Actually, there is one thing that’s changed in the intervening years, which is that Reed can no longer be described as a “major power broker.” The only thing he has power over is the way his moribund party functions — or, more correctly, doesn’t function, which is most apparent in the fact that Democrats hold exactly zero statewide elective offices. Which is why, more recently (last year), I wrote that, thanks to Reed, “the Democratic Party in Alabama is about as lively as Bonnie and Clyde, and almost as bereft of the hope of redemption.”
Which brings us back to the ADRC. The nuts-and-bolts path to redemption and rejuvenation it’s pursuing for the party runs through Reed’s last real stronghold, the State Democratic Executive Committee. The committee has 210 members who are popularly elected — one male and one female from each of Alabama’s 105 House districts — plus, as Kuntz phrased it, “some number of people — it’s a mystery” whom Reed can appoint at will, ostensibly to “ensure racial balance.” In general, he has appointed these people, in whatever number necessary, whenever has needed to ensure that his side wins a vote on a given internal matter.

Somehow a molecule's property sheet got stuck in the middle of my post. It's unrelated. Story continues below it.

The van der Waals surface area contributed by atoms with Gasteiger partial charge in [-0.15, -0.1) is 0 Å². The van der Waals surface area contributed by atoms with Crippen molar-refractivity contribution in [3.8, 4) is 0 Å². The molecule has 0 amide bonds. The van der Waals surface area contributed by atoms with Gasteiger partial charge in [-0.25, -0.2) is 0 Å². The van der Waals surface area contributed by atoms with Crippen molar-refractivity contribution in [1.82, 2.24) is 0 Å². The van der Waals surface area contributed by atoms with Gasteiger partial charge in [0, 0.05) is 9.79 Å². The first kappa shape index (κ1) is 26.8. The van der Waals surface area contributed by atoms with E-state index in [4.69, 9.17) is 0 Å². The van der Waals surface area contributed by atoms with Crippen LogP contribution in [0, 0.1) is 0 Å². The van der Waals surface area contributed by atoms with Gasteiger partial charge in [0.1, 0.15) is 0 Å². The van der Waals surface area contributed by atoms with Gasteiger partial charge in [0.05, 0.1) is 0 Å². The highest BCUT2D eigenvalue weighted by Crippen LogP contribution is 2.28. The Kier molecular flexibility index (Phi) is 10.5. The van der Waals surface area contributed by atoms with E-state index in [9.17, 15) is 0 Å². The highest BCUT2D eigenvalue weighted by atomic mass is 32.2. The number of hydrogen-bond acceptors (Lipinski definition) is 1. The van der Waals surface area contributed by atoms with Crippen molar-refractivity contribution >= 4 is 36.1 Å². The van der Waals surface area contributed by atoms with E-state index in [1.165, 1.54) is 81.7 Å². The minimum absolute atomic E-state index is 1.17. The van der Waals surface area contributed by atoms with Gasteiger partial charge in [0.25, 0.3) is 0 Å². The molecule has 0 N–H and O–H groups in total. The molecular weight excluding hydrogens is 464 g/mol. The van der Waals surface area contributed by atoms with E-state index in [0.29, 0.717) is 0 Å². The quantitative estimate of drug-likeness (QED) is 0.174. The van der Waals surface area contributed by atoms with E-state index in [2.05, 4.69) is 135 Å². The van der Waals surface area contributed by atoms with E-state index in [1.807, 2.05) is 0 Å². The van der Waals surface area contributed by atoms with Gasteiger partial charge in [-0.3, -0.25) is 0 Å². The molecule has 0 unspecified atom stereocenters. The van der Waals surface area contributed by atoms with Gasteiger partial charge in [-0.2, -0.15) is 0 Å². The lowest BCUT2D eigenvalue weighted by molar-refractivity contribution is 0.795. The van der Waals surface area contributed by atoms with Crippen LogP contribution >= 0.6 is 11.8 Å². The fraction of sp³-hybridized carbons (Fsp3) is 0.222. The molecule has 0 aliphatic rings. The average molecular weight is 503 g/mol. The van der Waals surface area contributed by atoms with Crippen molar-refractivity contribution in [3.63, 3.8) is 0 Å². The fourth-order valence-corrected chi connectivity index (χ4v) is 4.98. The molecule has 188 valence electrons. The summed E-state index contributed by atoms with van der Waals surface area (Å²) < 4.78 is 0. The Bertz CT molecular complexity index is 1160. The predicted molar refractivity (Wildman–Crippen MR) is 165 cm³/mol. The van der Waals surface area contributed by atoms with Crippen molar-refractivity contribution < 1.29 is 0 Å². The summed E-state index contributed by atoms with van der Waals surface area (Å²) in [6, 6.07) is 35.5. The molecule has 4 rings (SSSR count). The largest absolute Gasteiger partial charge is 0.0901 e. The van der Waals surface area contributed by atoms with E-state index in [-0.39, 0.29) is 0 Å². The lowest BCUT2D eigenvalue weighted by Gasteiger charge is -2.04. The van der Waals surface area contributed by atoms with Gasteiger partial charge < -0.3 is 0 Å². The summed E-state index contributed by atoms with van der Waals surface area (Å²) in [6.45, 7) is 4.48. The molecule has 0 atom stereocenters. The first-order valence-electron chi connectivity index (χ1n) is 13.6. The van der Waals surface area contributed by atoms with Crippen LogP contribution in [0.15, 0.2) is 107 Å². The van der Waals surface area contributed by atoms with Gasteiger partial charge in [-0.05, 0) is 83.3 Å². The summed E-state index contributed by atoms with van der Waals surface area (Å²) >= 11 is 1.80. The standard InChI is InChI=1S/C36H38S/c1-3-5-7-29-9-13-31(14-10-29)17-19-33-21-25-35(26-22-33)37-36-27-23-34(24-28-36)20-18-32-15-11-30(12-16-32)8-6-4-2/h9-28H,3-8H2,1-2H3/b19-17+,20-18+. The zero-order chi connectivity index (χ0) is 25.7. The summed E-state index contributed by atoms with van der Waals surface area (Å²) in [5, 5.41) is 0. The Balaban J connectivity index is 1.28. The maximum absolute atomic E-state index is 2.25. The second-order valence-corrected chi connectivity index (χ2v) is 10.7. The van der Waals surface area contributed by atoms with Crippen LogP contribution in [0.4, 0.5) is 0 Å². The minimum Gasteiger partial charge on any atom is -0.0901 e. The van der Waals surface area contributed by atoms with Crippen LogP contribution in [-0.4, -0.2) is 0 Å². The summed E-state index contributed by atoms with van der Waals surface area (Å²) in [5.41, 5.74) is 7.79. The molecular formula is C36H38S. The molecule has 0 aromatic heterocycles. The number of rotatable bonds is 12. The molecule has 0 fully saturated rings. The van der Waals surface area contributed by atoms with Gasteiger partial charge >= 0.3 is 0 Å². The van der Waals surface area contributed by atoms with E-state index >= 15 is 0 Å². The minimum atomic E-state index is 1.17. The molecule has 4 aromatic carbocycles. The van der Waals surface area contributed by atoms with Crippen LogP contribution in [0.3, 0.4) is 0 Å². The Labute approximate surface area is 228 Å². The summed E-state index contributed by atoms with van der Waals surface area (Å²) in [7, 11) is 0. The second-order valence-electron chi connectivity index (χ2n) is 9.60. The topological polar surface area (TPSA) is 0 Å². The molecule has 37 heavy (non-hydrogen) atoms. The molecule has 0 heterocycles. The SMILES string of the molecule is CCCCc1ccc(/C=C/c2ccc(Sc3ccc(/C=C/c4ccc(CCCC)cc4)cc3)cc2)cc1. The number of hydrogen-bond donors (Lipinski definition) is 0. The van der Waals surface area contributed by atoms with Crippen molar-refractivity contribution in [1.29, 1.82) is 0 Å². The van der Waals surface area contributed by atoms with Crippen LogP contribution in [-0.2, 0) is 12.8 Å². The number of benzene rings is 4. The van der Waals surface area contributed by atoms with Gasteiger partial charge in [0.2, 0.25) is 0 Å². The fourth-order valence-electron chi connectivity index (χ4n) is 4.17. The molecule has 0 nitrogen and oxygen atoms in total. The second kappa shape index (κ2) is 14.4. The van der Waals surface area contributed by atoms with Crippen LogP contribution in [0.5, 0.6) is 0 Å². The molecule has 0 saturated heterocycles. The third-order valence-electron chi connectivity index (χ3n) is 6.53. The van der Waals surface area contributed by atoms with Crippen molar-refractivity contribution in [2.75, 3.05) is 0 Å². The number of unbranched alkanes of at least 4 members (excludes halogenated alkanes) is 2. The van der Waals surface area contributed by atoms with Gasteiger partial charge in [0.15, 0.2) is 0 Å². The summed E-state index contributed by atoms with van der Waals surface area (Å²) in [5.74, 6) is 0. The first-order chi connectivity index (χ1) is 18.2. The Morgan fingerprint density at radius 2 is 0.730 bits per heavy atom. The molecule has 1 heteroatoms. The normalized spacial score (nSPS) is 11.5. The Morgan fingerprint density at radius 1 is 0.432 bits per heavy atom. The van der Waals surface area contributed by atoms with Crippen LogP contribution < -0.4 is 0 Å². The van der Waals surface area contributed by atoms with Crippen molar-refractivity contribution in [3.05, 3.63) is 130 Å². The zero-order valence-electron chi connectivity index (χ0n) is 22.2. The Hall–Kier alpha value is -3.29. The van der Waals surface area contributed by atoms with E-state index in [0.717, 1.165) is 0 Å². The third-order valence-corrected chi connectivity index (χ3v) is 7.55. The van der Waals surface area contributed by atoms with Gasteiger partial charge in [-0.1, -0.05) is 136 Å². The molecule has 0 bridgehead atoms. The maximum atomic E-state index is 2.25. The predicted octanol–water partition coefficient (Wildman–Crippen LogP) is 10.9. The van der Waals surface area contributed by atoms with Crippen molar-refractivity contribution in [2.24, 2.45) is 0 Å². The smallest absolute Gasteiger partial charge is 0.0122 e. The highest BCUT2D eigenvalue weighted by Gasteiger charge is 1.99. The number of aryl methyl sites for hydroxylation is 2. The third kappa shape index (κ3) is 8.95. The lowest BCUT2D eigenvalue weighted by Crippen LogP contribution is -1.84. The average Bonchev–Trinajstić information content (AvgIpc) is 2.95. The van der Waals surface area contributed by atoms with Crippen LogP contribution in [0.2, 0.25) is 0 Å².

“Everybody should come to an SDEC meeting sometime,” said Linda Verin, of Birmingham, who runs a firm that specializes in political advertising. (Verin is also an occasional contributor to Weld.) “It has to be seen to be believed.”
Reed’s unchecked control and manipulation of the party and its processes has been an open secret for years, if not decades. And yet it has continued, even as the damage it has done to the party with the voters of Alabama has become increasingly apparent. This has been the case not least because anyone who has had the temerity to object to Reed’s way of doing things, Reed has not hesitated to call a racist. But that ploy may be losing its potency among Democrats who are interested in winning Alabama elections again.
“This is not about race,” Herb Kuntz said of the reform effort. “This is about having a Democratic Party that is active, progressive, and wants to represent all of the people in Alabama.”
Something of how race — as well as generational politics — represents both an obstacle and an opportunity for the ADRC was apparent in a quick appraisal of the room, and from the comments of some participants. Of the nearly fourscore people in attendance, I counted a half-dozen black people, and a like number of people whom I judged to be under 35 years old. I didn’t mention this to anyone I spoke to — but several folks I spoke to during a break made mention of it to me.